• Strive to provide ‘near real-time’ inventory updates for all channels so customers and store associates are seeing accurate information
  • Provide real-time views of inventory on hand, on order, and in-transit by individual channel and consolidated to support better internal decision-making
  • Carefully determine which channel or store should receive credit for online sales—particularly for buy-online-pick-up-in-store or ship-from-store models—to enable predictability for future sales and support replenishment needs

Data Governance
In today’s uber-connected, digital world, where information is absolutely critical to maintain any kind of viability, you must not only integrate your data, as we discussed earlier, but also have a solid handle on the state of your data, which is where data governance plays a key role.

Data governance is defined as the people, processes, and technology required to create standard and consistent handling of a retailer’s data across the business enterprise. It provides all data management practices with the foundation, strategy, and structure needed to ensure data is managed as a business asset and transformed into meaningful information. The key focus areas of data governance include availability, usability, consistency, data integrity, and information security. Time spent governing data when the product or customer master is set up will reduce delays in getting products to market or through the supply chain—as well as mitigate issues with customer data security and privacy—and greatly enhances data consistency.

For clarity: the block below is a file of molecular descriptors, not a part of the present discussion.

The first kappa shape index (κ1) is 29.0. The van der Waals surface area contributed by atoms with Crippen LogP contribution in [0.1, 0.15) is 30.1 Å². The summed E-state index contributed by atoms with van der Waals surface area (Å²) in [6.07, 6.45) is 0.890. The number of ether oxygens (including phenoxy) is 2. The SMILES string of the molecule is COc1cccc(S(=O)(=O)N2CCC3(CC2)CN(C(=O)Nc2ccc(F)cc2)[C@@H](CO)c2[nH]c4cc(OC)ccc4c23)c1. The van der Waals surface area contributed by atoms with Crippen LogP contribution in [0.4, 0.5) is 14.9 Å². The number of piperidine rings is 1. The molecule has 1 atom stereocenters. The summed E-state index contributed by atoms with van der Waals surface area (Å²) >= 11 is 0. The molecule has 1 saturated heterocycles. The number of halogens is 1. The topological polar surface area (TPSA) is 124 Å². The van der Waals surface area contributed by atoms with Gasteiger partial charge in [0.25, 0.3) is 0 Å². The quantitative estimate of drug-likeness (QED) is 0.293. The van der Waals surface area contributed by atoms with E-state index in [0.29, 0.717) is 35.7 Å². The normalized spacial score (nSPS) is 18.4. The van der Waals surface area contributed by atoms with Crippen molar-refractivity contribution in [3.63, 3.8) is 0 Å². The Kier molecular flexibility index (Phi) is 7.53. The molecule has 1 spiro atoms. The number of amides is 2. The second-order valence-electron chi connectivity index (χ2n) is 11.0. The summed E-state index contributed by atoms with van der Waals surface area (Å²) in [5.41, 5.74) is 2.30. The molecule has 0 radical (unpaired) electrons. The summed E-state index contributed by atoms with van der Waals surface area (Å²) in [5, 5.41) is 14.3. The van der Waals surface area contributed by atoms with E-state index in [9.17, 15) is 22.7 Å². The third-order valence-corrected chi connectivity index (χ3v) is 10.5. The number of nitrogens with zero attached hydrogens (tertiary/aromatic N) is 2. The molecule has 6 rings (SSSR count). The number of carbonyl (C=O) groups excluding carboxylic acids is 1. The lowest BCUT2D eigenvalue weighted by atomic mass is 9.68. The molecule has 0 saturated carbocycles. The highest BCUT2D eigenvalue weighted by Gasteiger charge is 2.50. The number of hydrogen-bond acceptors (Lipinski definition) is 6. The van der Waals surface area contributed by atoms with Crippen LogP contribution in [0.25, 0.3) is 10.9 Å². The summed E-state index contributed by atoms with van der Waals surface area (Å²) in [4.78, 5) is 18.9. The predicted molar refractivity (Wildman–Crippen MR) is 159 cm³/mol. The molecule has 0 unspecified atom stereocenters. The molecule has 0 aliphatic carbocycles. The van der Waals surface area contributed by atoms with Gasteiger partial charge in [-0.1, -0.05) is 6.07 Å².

A key component of an effective data governance program is that of the data steward. The data steward is a business role that ensures data governance processes are followed, guidelines enforced, and recommendations for improvement are reviewed and implemented. The degree of data integrity and data quality will be the path to either success or demise for any organization. Data integrity includes data validity, meaning it is accurate and consistently stored in the proper format, whereas data quality pertains to the completeness, timeliness and consistent state of information managed in an organization’s data warehouse. The following are some high-level steps to take relative to improving your data integrity:

  • Consider the best access points to capture the data, so the data is most accurate 
  • Ensure the data sources are a result of sharp, well defined timely and stringent business processes throughout the organization 
  • Consider precise and intelligent integration that can lead to accurate and timely data 
  • Require your foundational systems to be easily upgraded to keep the organization up to date and increase adaptability to new solutions 

The decision to invest and implement a separate data governance role depends on the size of the organization, but the topic should always be at the forefront of any initiative. Consistency in data management and data definition makes decisions and project design less complicated and change management less complex.

We hope you find this latest thought leadership valuable.   If this is an area where your company is facing challenges, we invite you to read some related points of view, provided below. As always, if you have any questions, please don’t hesitate to contact us.